Protecting Your Home from Seizure
Your home is at risk of foreclosure if you do not keep up on mortgage payments. Your home is also at risk of being sold if you owe a judgment debt, but that risk is much smaller. When a creditor obtains a court judgment on a debt, even just credit card or medical debt, the creditor can then put a lien on your home for the amount of the debt. With a lien in place, the creditor can then force a sale of your home or the creditor can simply hold onto its lien and wait for you to sell the home before trying to collect on the lien.
In some states, if husband and wife own a home jointly, the home cannot be seized to pay the debts that only one spouse owes. On the other hand, if both spouses are obligated on the debt, the judgment creditor can force a sale.
Most states have a homestead exemption that protects your home from being sold to pay a judgment debt as long as your equity in the home is less than a certain amount. While some states protect $100,000 or more, many states protect less. And few states completely prohibit a creditor from forcing the sale of your home to pay a judgment debt, no matter how much the home is worth.
A homestead exemption can protect your home from seizure based on a judgment debt. However, a homestead exemption does not protect you if you are in default on a first or second mortgage, on a home equity line of credit, or on any other debt if your home is collateral for that debt. In addition, in some states, to benefit from a homestead exemption, you must file a declaration of homestead with your registry of deeds office. In a few states, the declaration must be filed before the credit is granted. If you live in a state where a declaration is required, you should always file it as early as possible. In other states, the protection is automatic.
The homestead exemption is a powerful protection. The exemption’s dollar amount applies not to your home’s value, but instead to the equity in your home—home equity is your home’s present value minus the amount you owe on your first and second mortgages as well as any home equity lines of credit or other loans if your home is collateral for the loan.
Mr. J lives in a state with a homestead exemption of $75,000.
His home is worth $200,000.
He has $100,000 in principal still due on his first mortgage.
And Mr. J has $25,000 owed on a home equity loan.
The total secured debt on his property = $125,000.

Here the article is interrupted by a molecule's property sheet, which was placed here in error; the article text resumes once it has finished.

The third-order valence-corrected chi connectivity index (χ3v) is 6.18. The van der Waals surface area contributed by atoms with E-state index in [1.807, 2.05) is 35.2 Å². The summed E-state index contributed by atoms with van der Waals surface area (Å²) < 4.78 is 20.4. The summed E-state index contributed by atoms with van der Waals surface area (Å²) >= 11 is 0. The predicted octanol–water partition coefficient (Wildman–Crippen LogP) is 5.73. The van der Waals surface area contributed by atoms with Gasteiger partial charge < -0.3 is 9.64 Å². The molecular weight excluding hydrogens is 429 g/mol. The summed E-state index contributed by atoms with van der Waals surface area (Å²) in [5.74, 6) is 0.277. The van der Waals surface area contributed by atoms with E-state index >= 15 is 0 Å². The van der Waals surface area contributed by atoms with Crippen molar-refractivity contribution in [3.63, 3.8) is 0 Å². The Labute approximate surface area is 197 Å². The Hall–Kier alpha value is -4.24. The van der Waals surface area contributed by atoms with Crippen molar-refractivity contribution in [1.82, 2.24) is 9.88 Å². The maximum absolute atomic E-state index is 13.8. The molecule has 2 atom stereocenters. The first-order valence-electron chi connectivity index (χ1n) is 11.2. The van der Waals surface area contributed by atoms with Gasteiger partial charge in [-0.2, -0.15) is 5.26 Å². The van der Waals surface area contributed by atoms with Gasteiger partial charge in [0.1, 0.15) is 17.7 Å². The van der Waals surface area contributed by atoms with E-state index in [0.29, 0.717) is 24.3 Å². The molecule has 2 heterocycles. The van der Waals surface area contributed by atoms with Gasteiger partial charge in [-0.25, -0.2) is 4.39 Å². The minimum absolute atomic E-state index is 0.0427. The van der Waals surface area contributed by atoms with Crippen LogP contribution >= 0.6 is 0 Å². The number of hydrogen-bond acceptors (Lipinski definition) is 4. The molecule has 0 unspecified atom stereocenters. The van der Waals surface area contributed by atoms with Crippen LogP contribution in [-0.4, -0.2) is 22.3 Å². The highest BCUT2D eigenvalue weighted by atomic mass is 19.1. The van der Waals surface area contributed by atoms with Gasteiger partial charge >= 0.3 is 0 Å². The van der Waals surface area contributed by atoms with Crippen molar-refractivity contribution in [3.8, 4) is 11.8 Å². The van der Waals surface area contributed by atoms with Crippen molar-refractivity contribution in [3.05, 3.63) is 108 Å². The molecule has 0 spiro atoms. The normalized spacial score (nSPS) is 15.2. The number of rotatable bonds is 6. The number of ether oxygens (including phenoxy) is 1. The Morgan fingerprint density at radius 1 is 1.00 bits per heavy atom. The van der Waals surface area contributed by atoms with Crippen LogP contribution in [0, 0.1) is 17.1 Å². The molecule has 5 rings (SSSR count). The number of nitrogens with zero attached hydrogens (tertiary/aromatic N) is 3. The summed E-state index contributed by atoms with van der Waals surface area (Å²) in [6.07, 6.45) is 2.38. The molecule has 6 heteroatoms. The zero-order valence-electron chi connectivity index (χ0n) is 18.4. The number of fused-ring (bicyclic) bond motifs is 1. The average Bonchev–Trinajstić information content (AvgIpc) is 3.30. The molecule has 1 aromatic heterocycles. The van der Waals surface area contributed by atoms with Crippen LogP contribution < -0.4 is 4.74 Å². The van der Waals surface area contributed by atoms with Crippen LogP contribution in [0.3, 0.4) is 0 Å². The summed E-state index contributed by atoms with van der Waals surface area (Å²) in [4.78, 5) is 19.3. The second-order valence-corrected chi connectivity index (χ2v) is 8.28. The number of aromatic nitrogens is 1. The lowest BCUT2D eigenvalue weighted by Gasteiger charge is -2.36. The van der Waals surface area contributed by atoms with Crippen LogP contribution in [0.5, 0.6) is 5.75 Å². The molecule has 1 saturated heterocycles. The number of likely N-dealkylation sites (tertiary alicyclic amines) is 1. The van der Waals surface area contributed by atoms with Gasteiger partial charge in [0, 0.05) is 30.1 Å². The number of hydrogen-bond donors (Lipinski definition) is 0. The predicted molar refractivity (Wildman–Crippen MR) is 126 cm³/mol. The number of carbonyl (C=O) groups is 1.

In this case Mr. J’s equity in his home is $200,000 - $125,000 = $75,000.
Since the homestead exemption is $75,000, his home is fully protected. A creditor cannot force the home to be sold to pay a judgment debt.
If Mr. J’s home increases in value to $220,000, and if the total secured debt on his property stays the same, then his equity increases to $220,000 - $125,000 = $95,000. The homestead exemption of $75,000 no longer protects all of Mr. J’s equity. The creditor can force a sale.
The first $100,000 from the sale goes to pay off the first mortgage holder. The next $25,000 pays off the home equity loan. Mr. J. keeps $75,000, the amount of the homestead exemption. After these deductions from the sale price, the judgment creditor gets whatever is left, up to the amount of the debt. If there are still any sale proceeds left over, those go to Mr. J.
Even though the home is worth $220,000, the creditor under such facts will probably not try to sell the home to satisfy its lien. If the forced sale of the home only brings in $210,000 and selling expenses are $10,000, then there will be nothing left for the judgment creditor. The judgment creditor instead may wait until Mr. J sells the property, since the judgment creditor’s lien stays on the home for many years. When Mr. J sells his home, anything Mr. J clears over $75,000 (after paying off the first mortgage and home equity line of credit) goes to pay off the judgment creditor’s lien, up to the amount of the debt.
One possible way of getting rid of judgment liens is to file for bankruptcy. To the extent the property is exempt when you file for bankruptcy, the lien can be permanently removed. Bankruptcy is discussed in Chapters 24 and 25.